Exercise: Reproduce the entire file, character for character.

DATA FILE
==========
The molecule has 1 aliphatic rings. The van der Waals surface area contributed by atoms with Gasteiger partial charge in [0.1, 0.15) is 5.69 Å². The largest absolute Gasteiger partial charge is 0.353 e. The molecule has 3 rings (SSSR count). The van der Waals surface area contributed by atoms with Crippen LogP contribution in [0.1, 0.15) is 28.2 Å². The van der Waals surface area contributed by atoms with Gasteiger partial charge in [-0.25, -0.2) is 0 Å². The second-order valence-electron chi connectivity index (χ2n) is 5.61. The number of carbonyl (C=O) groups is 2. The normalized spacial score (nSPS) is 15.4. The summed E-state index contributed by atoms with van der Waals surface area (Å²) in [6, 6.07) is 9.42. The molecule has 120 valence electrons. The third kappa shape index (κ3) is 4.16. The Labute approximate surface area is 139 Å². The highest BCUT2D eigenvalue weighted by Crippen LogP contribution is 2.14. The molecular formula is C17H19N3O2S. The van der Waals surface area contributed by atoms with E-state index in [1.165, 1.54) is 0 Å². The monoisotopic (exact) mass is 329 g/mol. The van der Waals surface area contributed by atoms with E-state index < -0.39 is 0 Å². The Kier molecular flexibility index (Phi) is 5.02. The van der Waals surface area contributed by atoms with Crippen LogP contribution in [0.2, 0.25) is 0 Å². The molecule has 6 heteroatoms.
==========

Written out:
The molecule has 1 aliphatic rings. The van der Waals surface area contributed by atoms with Gasteiger partial charge in [0.1, 0.15) is 5.69 Å². The largest absolute Gasteiger partial charge is 0.353 e. The molecule has 3 rings (SSSR count). The van der Waals surface area contributed by atoms with Crippen LogP contribution in [0.1, 0.15) is 28.2 Å². The van der Waals surface area contributed by atoms with Gasteiger partial charge in [-0.25, -0.2) is 0 Å². The second-order valence-electron chi connectivity index (χ2n) is 5.61. The number of carbonyl (C=O) groups is 2. The normalized spacial score (nSPS) is 15.4. The summed E-state index contributed by atoms with van der Waals surface area (Å²) in [6, 6.07) is 9.42. The molecule has 120 valence electrons. The third kappa shape index (κ3) is 4.16. The Labute approximate surface area is 139 Å². The highest BCUT2D eigenvalue weighted by Crippen LogP contribution is 2.14. The molecular formula is C17H19N3O2S. The van der Waals surface area contributed by atoms with E-state index in [1.165, 1.54) is 0 Å². The monoisotopic (exact) mass is 329 g/mol. The van der Waals surface area contributed by atoms with E-state index < -0.39 is 0 Å². The Kier molecular flexibility index (Phi) is 5.02. The van der Waals surface area contributed by atoms with Crippen LogP contribution in [0.2, 0.25) is 0 Å². The molecule has 6 heteroatoms.